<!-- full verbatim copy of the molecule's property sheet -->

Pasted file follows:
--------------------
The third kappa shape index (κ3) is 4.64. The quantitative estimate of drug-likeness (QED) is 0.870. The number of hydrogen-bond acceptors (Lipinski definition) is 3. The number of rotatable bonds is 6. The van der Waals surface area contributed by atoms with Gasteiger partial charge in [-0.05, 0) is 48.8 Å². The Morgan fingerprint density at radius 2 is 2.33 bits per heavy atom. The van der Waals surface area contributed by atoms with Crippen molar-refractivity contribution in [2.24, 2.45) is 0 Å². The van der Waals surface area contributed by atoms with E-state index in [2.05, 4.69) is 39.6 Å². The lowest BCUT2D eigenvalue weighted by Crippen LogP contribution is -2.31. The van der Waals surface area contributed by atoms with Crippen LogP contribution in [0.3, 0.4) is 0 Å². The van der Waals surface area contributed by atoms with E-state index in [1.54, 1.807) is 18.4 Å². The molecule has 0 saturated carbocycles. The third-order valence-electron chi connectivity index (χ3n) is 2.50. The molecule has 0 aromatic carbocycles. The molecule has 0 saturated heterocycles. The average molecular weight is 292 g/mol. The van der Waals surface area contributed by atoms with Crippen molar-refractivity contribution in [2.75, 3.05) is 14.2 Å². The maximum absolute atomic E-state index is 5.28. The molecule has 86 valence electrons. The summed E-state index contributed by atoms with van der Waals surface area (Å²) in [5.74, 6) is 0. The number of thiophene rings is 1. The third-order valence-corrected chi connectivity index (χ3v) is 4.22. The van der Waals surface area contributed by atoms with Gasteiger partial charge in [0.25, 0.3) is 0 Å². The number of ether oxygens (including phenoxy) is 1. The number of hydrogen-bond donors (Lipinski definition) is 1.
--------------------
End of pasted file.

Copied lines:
The third kappa shape index (κ3) is 4.64. The quantitative estimate of drug-likeness (QED) is 0.870. The number of hydrogen-bond acceptors (Lipinski definition) is 3. The number of rotatable bonds is 6. The van der Waals surface area contributed by atoms with Gasteiger partial charge in [-0.05, 0) is 48.8 Å². The Morgan fingerprint density at radius 2 is 2.33 bits per heavy atom. The van der Waals surface area contributed by atoms with Crippen molar-refractivity contribution in [2.24, 2.45) is 0 Å². The van der Waals surface area contributed by atoms with E-state index in [2.05, 4.69) is 39.6 Å². The lowest BCUT2D eigenvalue weighted by Crippen LogP contribution is -2.31. The van der Waals surface area contributed by atoms with Crippen LogP contribution in [0.3, 0.4) is 0 Å². The van der Waals surface area contributed by atoms with E-state index in [1.54, 1.807) is 18.4 Å². The molecule has 0 saturated carbocycles. The third-order valence-electron chi connectivity index (χ3n) is 2.50. The molecule has 0 aromatic carbocycles. The molecule has 0 saturated heterocycles. The average molecular weight is 292 g/mol. The van der Waals surface area contributed by atoms with Crippen molar-refractivity contribution in [2.75, 3.05) is 14.2 Å². The maximum absolute atomic E-state index is 5.28. The molecule has 86 valence electrons. The summed E-state index contributed by atoms with van der Waals surface area (Å²) in [5.74, 6) is 0. The number of thiophene rings is 1. The third-order valence-corrected chi connectivity index (χ3v) is 4.22. The van der Waals surface area contributed by atoms with Gasteiger partial charge in [0.25, 0.3) is 0 Å². The number of ether oxygens (including phenoxy) is 1. The number of hydrogen-bond donors (Lipinski definition) is 1.